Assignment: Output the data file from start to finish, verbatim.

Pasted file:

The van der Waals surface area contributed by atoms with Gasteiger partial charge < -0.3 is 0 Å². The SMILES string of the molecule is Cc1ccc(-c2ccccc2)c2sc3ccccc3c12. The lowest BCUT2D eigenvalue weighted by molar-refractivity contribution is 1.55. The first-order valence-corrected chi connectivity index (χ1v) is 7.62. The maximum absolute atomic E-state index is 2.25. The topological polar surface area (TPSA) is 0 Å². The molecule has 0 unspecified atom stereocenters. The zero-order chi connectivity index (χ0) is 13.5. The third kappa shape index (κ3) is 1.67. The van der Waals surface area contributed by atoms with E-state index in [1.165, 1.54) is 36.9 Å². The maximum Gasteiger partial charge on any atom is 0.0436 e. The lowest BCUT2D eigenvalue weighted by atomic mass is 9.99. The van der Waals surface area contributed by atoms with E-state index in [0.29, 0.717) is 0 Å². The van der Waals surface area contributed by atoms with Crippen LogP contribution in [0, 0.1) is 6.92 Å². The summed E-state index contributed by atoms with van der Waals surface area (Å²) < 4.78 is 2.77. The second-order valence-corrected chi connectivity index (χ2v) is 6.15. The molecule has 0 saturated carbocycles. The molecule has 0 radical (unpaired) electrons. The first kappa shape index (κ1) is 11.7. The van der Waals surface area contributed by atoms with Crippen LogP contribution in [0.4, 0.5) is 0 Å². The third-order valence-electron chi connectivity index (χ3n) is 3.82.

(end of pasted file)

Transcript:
The van der Waals surface area contributed by atoms with Gasteiger partial charge < -0.3 is 0 Å². The SMILES string of the molecule is Cc1ccc(-c2ccccc2)c2sc3ccccc3c12. The lowest BCUT2D eigenvalue weighted by molar-refractivity contribution is 1.55. The first-order valence-corrected chi connectivity index (χ1v) is 7.62. The maximum absolute atomic E-state index is 2.25. The topological polar surface area (TPSA) is 0 Å². The molecule has 0 unspecified atom stereocenters. The zero-order chi connectivity index (χ0) is 13.5. The third kappa shape index (κ3) is 1.67. The van der Waals surface area contributed by atoms with E-state index in [1.165, 1.54) is 36.9 Å². The maximum Gasteiger partial charge on any atom is 0.0436 e. The lowest BCUT2D eigenvalue weighted by atomic mass is 9.99. The van der Waals surface area contributed by atoms with E-state index in [0.29, 0.717) is 0 Å². The van der Waals surface area contributed by atoms with Crippen LogP contribution in [0, 0.1) is 6.92 Å². The summed E-state index contributed by atoms with van der Waals surface area (Å²) < 4.78 is 2.77. The second-order valence-corrected chi connectivity index (χ2v) is 6.15. The molecule has 0 saturated carbocycles. The molecule has 0 radical (unpaired) electrons. The first kappa shape index (κ1) is 11.7. The van der Waals surface area contributed by atoms with Crippen LogP contribution in [0.4, 0.5) is 0 Å². The third-order valence-electron chi connectivity index (χ3n) is 3.82.